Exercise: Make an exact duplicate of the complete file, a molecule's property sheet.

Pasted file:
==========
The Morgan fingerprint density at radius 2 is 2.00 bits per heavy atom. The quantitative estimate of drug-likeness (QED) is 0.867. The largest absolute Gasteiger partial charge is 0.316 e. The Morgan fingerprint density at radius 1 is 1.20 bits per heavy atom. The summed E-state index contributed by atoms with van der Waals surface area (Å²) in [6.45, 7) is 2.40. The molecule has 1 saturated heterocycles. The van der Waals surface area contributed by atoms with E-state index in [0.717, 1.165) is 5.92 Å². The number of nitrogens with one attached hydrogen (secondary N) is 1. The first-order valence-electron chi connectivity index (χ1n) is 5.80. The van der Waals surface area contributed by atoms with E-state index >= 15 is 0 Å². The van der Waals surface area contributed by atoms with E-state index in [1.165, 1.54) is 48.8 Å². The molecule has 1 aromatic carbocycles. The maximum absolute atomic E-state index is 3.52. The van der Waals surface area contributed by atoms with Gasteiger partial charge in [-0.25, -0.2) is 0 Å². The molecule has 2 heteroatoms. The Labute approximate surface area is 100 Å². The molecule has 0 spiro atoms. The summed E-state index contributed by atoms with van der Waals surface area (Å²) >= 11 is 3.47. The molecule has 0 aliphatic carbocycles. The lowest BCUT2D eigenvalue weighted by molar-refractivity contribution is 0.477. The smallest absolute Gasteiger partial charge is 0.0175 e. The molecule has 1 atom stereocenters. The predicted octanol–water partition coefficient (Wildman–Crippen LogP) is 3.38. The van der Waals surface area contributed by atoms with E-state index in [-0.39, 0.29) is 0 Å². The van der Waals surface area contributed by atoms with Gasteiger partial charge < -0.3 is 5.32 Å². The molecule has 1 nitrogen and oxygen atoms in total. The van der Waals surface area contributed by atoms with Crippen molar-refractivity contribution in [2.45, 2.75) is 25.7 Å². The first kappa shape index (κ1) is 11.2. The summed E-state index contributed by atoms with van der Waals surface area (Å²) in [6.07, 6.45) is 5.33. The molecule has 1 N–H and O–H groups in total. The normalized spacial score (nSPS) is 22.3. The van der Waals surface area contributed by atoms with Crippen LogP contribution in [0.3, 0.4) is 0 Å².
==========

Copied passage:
The Morgan fingerprint density at radius 2 is 2.00 bits per heavy atom. The quantitative estimate of drug-likeness (QED) is 0.867. The largest absolute Gasteiger partial charge is 0.316 e. The Morgan fingerprint density at radius 1 is 1.20 bits per heavy atom. The summed E-state index contributed by atoms with van der Waals surface area (Å²) in [6.45, 7) is 2.40. The molecule has 1 saturated heterocycles. The van der Waals surface area contributed by atoms with E-state index in [0.717, 1.165) is 5.92 Å². The number of nitrogens with one attached hydrogen (secondary N) is 1. The first-order valence-electron chi connectivity index (χ1n) is 5.80. The van der Waals surface area contributed by atoms with E-state index >= 15 is 0 Å². The van der Waals surface area contributed by atoms with E-state index in [1.165, 1.54) is 48.8 Å². The molecule has 1 aromatic carbocycles. The maximum absolute atomic E-state index is 3.52. The van der Waals surface area contributed by atoms with Gasteiger partial charge in [-0.25, -0.2) is 0 Å². The molecule has 2 heteroatoms. The Labute approximate surface area is 100 Å². The molecule has 0 spiro atoms. The summed E-state index contributed by atoms with van der Waals surface area (Å²) >= 11 is 3.47. The molecule has 0 aliphatic carbocycles. The lowest BCUT2D eigenvalue weighted by molar-refractivity contribution is 0.477. The smallest absolute Gasteiger partial charge is 0.0175 e. The molecule has 1 atom stereocenters. The predicted octanol–water partition coefficient (Wildman–Crippen LogP) is 3.38. The van der Waals surface area contributed by atoms with E-state index in [-0.39, 0.29) is 0 Å². The van der Waals surface area contributed by atoms with Gasteiger partial charge < -0.3 is 5.32 Å². The molecule has 1 nitrogen and oxygen atoms in total. The van der Waals surface area contributed by atoms with Crippen molar-refractivity contribution in [2.45, 2.75) is 25.7 Å². The first kappa shape index (κ1) is 11.2. The summed E-state index contributed by atoms with van der Waals surface area (Å²) in [6.07, 6.45) is 5.33. The molecule has 1 N–H and O–H groups in total. The normalized spacial score (nSPS) is 22.3. The van der Waals surface area contributed by atoms with Crippen LogP contribution in [0.3, 0.4) is 0 Å².